•  Certificates of Confidentiality

    Certificates of Confidentiality

    06/01/2020 Duração: 12min

    The people who volunteer to participate in NIH-funded research trust that the sensitive information they provide will be protected. To help ensure this protection, NIH issues certificates of confidentiality for awarded studies. Certificates of Confidentiality protect the privacy of research subjects by prohibiting disclosure of identifiable, sensitive research information to anyone not connected to the research except when the subject consents or in a few other specific situations. In this next installment of the NIH’s All About Grants podcast series, we delve into what you should know about certificates. Lyndi Lahl, a Human Subjects Officer within the NIH’s Office of Extramural Research, explains exactly what are certificates, when is disclosure of participant data allowed and when it is not, how to know if your study should have a certificate to protect participants, where to find a certificate associated with your study, and much more.

  •  Managing Conflicts of Interest in Peer Review

    Managing Conflicts of Interest in Peer Review

    25/10/2019 Duração: 08min

    Thousands of researchers serve as peer reviewers each year at NIH. As part of their service, they assess the scientific and technical merit of numerous applications. Sometimes, during their review, they recognize a possible conflict of interest with an application that should be disclosed to NIH.In this next installment of the NIH’s All About Grants podcast series, we talk about how NIH manages conflicts of interest to ensure that we maintain integrity throughout the peer review process. Sally Amero, Ph.D., NIH’s Review Policy Officer, joins us and explains why it is important to manage these conflicts, what is and is not a potential conflict, how to disclose conflicts, and who is involved throughout the peer review process.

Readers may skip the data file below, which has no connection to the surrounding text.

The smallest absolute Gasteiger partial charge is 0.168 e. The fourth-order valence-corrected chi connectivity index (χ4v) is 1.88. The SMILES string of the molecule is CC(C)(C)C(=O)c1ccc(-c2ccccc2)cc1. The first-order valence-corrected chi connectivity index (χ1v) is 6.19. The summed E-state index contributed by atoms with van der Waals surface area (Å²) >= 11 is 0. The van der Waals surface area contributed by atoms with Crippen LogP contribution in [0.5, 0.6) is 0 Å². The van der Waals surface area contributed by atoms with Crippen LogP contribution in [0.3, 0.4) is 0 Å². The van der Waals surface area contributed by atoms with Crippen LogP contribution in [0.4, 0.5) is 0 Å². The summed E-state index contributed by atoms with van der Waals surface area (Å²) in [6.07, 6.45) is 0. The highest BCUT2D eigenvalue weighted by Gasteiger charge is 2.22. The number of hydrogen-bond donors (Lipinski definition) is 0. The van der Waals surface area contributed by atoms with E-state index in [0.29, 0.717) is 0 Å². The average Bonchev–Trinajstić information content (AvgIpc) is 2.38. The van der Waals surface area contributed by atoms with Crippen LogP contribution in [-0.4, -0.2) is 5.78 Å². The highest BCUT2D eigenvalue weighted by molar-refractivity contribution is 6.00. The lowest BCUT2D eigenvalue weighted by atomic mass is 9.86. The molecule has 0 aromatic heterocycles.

•  New “All About Grants” Podcast on Letters of Support

    New “All About Grants” Podcast on Letters of Support

    23/09/2019 Duração: 08s
  •  NIH’s Anti-Sexual Harassment Policies for Awardees

    NIH’s Anti-Sexual Harassment Policies for Awardees

    07/08/2019 Duração: 15min

    Sexual harassment is a serious and long-standing issue within the biomedical research enterprise, and NIH is striving to be part of the solution. On this episode of the “All About Grants” podcast, we sit down with Dr. Jodi Black, Deputy Director for the NIH’s Office of Extramural Research, to discuss what institutions, investigators, and others in the research community should know about NIH’s policies and expectations for assuring a safe and harassment-free work environment.

  •  Maintaining Confidentiality in Peer Review

    Maintaining Confidentiality in Peer Review

    09/04/2019 Duração: 12min

    Confidentiality is at the core of ensuring research ideas submitted in grant applications are protected. In this next installment of the NIH’s All About Grants podcast series, Sally Amero, Ph.D., NIH’s Review Policy Officer, discusses how NIH strives to maintain the highest levels of confidentiality and integrity in the peer review process. She highlights the core values of peer review, what reviewers agree to when serving on study sections, what may be discussed regarding study section meetings, and how applicants can learn more about the review of their application. Further, we delve into actions NIH may take when breaches in confidentiality occur.